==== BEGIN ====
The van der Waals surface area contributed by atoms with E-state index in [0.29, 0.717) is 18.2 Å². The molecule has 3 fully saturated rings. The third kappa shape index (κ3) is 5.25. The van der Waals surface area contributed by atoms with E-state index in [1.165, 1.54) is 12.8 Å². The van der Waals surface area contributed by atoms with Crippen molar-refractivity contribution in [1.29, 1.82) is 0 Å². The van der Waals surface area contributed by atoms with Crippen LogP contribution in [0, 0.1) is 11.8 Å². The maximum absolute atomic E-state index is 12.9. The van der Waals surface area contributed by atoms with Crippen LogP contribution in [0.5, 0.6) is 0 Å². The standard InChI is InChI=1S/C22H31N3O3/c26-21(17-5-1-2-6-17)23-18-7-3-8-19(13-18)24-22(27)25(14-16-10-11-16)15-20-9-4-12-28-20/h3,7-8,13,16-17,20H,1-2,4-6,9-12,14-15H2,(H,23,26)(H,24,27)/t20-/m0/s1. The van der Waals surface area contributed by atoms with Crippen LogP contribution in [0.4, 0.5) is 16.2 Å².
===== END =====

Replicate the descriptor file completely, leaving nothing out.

The van der Waals surface area contributed by atoms with E-state index in [0.29, 0.717) is 18.2 Å². The molecule has 3 fully saturated rings. The third kappa shape index (κ3) is 5.25. The van der Waals surface area contributed by atoms with E-state index in [1.165, 1.54) is 12.8 Å². The van der Waals surface area contributed by atoms with Crippen molar-refractivity contribution in [1.29, 1.82) is 0 Å². The van der Waals surface area contributed by atoms with Crippen LogP contribution in [0, 0.1) is 11.8 Å². The maximum absolute atomic E-state index is 12.9. The van der Waals surface area contributed by atoms with Crippen LogP contribution in [0.5, 0.6) is 0 Å². The standard InChI is InChI=1S/C22H31N3O3/c26-21(17-5-1-2-6-17)23-18-7-3-8-19(13-18)24-22(27)25(14-16-10-11-16)15-20-9-4-12-28-20/h3,7-8,13,16-17,20H,1-2,4-6,9-12,14-15H2,(H,23,26)(H,24,27)/t20-/m0/s1. The van der Waals surface area contributed by atoms with Crippen LogP contribution in [0.4, 0.5) is 16.2 Å².